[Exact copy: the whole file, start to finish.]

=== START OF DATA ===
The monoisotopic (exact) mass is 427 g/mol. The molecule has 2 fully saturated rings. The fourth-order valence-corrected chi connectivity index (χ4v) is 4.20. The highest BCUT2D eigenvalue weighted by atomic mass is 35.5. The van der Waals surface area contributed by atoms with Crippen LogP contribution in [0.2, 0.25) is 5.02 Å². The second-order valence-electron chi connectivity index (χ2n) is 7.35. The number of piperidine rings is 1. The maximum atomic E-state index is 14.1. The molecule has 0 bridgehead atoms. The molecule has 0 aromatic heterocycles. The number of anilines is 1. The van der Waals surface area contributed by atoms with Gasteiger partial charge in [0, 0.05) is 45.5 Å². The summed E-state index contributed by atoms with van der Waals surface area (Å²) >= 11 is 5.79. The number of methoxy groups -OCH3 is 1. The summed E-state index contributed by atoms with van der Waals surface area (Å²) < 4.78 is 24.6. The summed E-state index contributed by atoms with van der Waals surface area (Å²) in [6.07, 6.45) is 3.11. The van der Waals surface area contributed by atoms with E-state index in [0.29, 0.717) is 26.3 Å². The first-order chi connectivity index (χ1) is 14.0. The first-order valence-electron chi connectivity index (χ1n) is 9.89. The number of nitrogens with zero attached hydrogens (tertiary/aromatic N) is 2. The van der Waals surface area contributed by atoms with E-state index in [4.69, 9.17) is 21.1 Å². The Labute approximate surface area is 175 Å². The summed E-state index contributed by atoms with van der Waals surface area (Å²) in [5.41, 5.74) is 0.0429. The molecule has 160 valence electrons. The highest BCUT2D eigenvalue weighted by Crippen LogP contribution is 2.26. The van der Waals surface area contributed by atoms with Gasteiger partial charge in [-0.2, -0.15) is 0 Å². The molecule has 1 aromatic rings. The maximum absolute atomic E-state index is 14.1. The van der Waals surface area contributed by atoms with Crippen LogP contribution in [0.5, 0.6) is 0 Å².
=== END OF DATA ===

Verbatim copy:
The monoisotopic (exact) mass is 427 g/mol. The molecule has 2 fully saturated rings. The fourth-order valence-corrected chi connectivity index (χ4v) is 4.20. The highest BCUT2D eigenvalue weighted by atomic mass is 35.5. The van der Waals surface area contributed by atoms with Crippen LogP contribution in [0.2, 0.25) is 5.02 Å². The second-order valence-electron chi connectivity index (χ2n) is 7.35. The number of piperidine rings is 1. The maximum atomic E-state index is 14.1. The molecule has 0 bridgehead atoms. The molecule has 0 aromatic heterocycles. The number of anilines is 1. The van der Waals surface area contributed by atoms with Gasteiger partial charge in [0, 0.05) is 45.5 Å². The summed E-state index contributed by atoms with van der Waals surface area (Å²) >= 11 is 5.79. The number of methoxy groups -OCH3 is 1. The summed E-state index contributed by atoms with van der Waals surface area (Å²) < 4.78 is 24.6. The summed E-state index contributed by atoms with van der Waals surface area (Å²) in [6.07, 6.45) is 3.11. The van der Waals surface area contributed by atoms with E-state index in [0.29, 0.717) is 26.3 Å². The first-order chi connectivity index (χ1) is 14.0. The first-order valence-electron chi connectivity index (χ1n) is 9.89. The number of nitrogens with zero attached hydrogens (tertiary/aromatic N) is 2. The van der Waals surface area contributed by atoms with E-state index in [4.69, 9.17) is 21.1 Å². The Labute approximate surface area is 175 Å². The summed E-state index contributed by atoms with van der Waals surface area (Å²) in [5.41, 5.74) is 0.0429. The molecule has 160 valence electrons. The highest BCUT2D eigenvalue weighted by Crippen LogP contribution is 2.26. The van der Waals surface area contributed by atoms with Gasteiger partial charge in [-0.2, -0.15) is 0 Å². The molecule has 1 aromatic rings. The maximum absolute atomic E-state index is 14.1. The van der Waals surface area contributed by atoms with Crippen LogP contribution in [0.5, 0.6) is 0 Å².